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Security forces to enter university campuses

Student protester killed at Cairo University

Students who support deposed president Mohamed Morsi have intensified their anti-government demonstrations in recent weeks, staging strikes and clashing with police on university campuses.

The government’s actions are raising fears of a return to an approach that prevailed before Egypt’s 2011 revolution, with security forces harassing and intimidating students and professors in the name of national security.

A student protester was killed on Thursday in clashes at Cairo University between supporters of ousted President Mohamed Morsi and security forces, after police fired tear gas and buckshot at demonstrators. The supporters of toppled President Mohammed Morsi held a rally Thursday to denounce a harsh court verdict against a group of young female protesters. A court in Egypt has sentenced 21 female supporters of ousted President Mohammed Morsi to 11 years in prison.

Human rights groups criticised the sentences and students have encouraged several demostrations to protest with one campaigner describing the verdict as madness. The women and girls had taken part in an early morning demonstration in support of Mr Morsi.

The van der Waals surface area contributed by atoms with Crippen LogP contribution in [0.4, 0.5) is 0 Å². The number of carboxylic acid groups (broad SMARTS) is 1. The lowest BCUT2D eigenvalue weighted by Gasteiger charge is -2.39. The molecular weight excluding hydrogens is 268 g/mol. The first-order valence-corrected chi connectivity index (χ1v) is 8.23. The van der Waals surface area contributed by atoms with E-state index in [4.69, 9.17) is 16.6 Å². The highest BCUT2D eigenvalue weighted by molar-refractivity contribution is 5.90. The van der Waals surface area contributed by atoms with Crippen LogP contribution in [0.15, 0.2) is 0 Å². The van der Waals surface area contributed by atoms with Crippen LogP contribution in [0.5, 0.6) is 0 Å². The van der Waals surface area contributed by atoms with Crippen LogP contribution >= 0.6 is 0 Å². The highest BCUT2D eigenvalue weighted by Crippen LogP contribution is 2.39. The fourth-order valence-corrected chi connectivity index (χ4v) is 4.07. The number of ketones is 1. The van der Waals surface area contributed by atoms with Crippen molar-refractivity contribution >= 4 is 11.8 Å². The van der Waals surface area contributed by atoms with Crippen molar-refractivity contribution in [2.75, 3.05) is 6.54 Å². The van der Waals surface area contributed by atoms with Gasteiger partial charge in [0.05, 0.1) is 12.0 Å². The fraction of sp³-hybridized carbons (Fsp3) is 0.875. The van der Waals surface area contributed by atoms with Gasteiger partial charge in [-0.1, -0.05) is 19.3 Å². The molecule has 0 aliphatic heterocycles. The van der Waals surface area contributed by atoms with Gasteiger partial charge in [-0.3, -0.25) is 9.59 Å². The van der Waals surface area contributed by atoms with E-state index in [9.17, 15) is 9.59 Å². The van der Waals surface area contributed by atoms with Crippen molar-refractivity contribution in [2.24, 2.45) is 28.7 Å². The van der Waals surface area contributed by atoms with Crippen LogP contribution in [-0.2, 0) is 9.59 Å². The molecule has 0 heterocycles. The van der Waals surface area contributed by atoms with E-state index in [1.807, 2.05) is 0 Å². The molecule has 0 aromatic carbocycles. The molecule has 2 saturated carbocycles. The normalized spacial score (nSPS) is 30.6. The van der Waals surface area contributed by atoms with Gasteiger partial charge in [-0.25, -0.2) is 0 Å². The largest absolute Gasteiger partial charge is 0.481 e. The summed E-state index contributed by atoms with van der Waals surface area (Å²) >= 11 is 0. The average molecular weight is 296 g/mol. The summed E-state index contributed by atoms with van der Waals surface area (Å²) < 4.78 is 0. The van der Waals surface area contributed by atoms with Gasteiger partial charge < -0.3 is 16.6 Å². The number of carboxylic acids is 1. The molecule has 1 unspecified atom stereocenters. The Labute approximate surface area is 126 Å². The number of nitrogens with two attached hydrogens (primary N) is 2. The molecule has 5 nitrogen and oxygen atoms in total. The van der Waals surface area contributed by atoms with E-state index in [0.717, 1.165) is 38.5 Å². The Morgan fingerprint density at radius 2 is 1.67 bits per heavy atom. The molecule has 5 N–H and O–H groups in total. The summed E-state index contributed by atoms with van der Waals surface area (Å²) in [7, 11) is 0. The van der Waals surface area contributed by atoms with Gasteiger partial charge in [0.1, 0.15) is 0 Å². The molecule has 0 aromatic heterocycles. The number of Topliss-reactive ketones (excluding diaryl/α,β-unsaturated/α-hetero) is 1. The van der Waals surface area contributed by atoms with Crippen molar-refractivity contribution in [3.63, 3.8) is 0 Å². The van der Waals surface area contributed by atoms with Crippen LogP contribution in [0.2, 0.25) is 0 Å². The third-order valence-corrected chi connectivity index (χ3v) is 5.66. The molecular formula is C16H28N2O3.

At Cairo University last weekend hundreds of students from Cairo University staged a march in the square outside the university´s gates, and were dispersed by police using water cannon and tear gas.

The government passed a law last Sunday (November 24) restricting demonstrations. The government says a protest law is essential in dealing with the recent unrest.

Last week, the cabinet issued a decision allowing security forces to enter university campuses without requiring permission from the university heads or the general prosecution, as was previously mandated.

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